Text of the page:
As previously reported in this newsletter (1), the question of the patentability of technology based on the use of human embryonic stem cells (hESC) was considered in the Court of Justice of the European Union (CJEU) referral Brüstle v Greenpeace (C-34/10) in October 2011. The CJEU referral related to a German national patent granted to neuroscientist Oliver Brüstle in 1999, for a method of turning mammalian embryonic stem (ES) cells into neurons.

Following the ruling of the CJEU, it was then left for the German courts to decide on the allowability of the original patent. In these proceedings, the German Federal Court of Justice ruled the patent could be maintained if it included a general disclaimer excluding the destruction of human embryos.

Parallel opposition proceedings have also been on going at the European Patent Offi ce (EPO) with respect to the corresponding European patent. In contrast to the German case, the EPO opposition division have revoked the European patent.

An equivalent amendment to that made on the German national case was rejected on the grounds of ‘added matter’ ie, the claims were considered to contain subject matter not disclosed in the original patent application.

The EPO has therefore avoided consideration of moral issues surrounding the patentability of inventions relating to human ES cells.

The decision of the Opposition Division is open to appeal. If the case goes to appeal and the added matter issue is resolved, the morality issues may be reconsidered, either by the Technical Board of Appeal or by the Opposition Division (if the case is remitted). However, it is likely to be a matter of years before this takes place.

In the meantime, a separate referral has been made to the CJEU on a stem cell related matter.

The UK’s High Court has made a referral to the CJEU to clarify if human ‘parthenotes’ fall under the definition of a human embryo under the Biotechnology Directive (2).

Parthenotes are activated unfertilised oocytes which may be used for the production of human stem cell lines.

To quote from an article in Scientific American (3): “Human embryonic stem cells typically come from fertilized eggs. In 2007, however, scientists at International Stem Cell, a California-based biotech firm, reported the first successful creation of human stem cell lines from unfertilized eggs. They used a process called parthenogenesis, in which researchers use chemicals to induce the egg to begin developing as if it had been fertilized. The egg – called a parthenote -behaves just like an embryo in the early stages of division. Because it contains no genetic material from a father, however, it cannot develop into a viable fetus.”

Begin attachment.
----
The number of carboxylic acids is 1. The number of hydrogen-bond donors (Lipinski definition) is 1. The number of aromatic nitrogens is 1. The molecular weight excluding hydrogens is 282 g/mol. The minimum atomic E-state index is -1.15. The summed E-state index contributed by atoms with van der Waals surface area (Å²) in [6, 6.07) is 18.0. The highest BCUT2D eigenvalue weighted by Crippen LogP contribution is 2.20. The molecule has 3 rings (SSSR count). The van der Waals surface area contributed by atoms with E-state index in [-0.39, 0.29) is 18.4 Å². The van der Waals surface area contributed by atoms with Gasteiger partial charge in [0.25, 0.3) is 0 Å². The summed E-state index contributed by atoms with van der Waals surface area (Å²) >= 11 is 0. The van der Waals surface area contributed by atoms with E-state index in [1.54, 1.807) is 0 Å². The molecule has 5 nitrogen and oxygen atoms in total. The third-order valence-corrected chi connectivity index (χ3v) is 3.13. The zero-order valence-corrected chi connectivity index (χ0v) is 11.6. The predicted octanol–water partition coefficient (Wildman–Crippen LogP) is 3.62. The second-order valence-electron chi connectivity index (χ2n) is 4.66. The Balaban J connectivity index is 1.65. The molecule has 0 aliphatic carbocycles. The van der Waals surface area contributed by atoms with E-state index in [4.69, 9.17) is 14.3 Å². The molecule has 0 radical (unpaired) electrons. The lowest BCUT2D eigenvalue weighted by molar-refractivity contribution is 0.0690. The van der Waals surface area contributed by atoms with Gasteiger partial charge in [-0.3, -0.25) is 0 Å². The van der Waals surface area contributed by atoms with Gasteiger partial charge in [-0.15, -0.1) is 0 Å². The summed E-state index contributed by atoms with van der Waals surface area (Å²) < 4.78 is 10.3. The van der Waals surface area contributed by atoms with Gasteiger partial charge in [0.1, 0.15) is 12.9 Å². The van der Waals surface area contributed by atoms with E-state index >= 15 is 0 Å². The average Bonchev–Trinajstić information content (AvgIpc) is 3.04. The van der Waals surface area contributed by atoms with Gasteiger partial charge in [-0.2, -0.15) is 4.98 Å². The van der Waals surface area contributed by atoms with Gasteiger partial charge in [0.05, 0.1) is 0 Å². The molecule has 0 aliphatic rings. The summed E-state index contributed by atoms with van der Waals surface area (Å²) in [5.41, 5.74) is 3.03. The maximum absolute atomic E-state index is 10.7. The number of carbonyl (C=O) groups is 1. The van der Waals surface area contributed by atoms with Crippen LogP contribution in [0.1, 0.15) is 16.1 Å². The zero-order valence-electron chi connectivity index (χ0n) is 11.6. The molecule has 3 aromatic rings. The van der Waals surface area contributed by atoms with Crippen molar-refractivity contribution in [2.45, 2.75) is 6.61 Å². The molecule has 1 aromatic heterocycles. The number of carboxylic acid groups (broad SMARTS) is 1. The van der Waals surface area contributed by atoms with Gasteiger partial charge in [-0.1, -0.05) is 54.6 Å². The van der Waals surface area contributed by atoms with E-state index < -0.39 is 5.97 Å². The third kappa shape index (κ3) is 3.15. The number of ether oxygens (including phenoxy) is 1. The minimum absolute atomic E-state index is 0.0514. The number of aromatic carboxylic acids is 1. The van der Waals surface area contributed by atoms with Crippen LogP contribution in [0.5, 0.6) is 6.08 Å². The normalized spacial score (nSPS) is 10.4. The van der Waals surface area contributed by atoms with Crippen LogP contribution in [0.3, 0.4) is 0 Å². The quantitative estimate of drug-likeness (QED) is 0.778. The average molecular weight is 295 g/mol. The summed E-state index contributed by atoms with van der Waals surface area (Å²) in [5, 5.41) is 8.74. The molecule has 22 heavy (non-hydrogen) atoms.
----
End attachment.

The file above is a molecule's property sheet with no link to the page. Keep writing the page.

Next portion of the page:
The US High Court referral concerns an appeal brought by International Stem Cell Corporation (ISCC) against a decision made by the UK Intellectual Patent Offi ce (UK IPO) in 2012 to reject two patent applications over a method for inducing pluripotent stem cells from human eggs that have undergone parthenogenesis.

The UK IPO’s decision said: “A parthenogenetically-stimulated human oocyte is considered, on the basis of the Brüstle judgment to be capable of commencing the process of development even if it is not able to complete this development”.

The Brüstle judgment (CJEU referral C-34/10, mentioned above) defined a ‘human embryo’ under European law as “any [fertilised] human ovum [...] if that fertilisation is such as to commence the process of development of a human being”.

It further said that this definition includes “a non-fertilised human ovum whose division and further development have been stimulated by parthenogenesis”.

ISCC argued that the key question was what the CJEU meant by “capable of commencing the process of development of a human being”. It was unclear whether this referred to an entity that could in fact develop into a human being or something that could start the process of becoming a human being but was unable to complete that process.

A parthenote is capable of developing into a blastocyst-like structure but cannot develop into a human being because it lacks paternal DNA. On the evidence before the High Court, human parthenotes were shown to develop to the blastocyst stage, over about five days, but after that period the requirement for paternal genes became acute and the oocyte did not develop further, and never to term.

There was, however, no consensus on the scientific evidence as to the developmental potential of parthenotes put before the CJEU in the Brüstle judgment.

The High Court judge therefore found that the law was not acte clair on this point, and so there shall be another reference to the CJEU on patentability of stem cells, specifically on the patentability of unfertilised human ova.